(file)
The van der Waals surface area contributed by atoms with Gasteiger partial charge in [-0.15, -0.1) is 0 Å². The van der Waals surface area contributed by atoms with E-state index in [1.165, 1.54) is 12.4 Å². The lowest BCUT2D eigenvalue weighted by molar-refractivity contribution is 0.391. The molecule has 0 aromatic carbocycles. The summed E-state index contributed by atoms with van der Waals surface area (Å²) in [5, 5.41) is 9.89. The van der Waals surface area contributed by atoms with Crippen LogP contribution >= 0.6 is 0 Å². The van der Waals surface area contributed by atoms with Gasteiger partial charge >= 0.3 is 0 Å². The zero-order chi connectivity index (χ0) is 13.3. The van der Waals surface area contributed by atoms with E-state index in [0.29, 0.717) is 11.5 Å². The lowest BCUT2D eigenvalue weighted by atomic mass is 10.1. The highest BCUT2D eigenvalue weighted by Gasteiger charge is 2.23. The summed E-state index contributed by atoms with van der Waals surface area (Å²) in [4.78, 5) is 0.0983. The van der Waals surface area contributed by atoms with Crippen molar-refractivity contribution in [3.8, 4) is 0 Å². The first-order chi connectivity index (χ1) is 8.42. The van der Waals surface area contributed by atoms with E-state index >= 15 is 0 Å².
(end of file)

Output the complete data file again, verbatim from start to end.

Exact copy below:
The van der Waals surface area contributed by atoms with Gasteiger partial charge in [-0.15, -0.1) is 0 Å². The van der Waals surface area contributed by atoms with E-state index in [1.165, 1.54) is 12.4 Å². The lowest BCUT2D eigenvalue weighted by molar-refractivity contribution is 0.391. The molecule has 0 aromatic carbocycles. The summed E-state index contributed by atoms with van der Waals surface area (Å²) in [5, 5.41) is 9.89. The van der Waals surface area contributed by atoms with Crippen LogP contribution >= 0.6 is 0 Å². The van der Waals surface area contributed by atoms with Gasteiger partial charge >= 0.3 is 0 Å². The zero-order chi connectivity index (χ0) is 13.3. The van der Waals surface area contributed by atoms with E-state index in [0.29, 0.717) is 11.5 Å². The lowest BCUT2D eigenvalue weighted by atomic mass is 10.1. The highest BCUT2D eigenvalue weighted by Gasteiger charge is 2.23. The summed E-state index contributed by atoms with van der Waals surface area (Å²) in [4.78, 5) is 0.0983. The van der Waals surface area contributed by atoms with Crippen molar-refractivity contribution in [3.8, 4) is 0 Å². The first-order chi connectivity index (χ1) is 8.42. The van der Waals surface area contributed by atoms with E-state index >= 15 is 0 Å².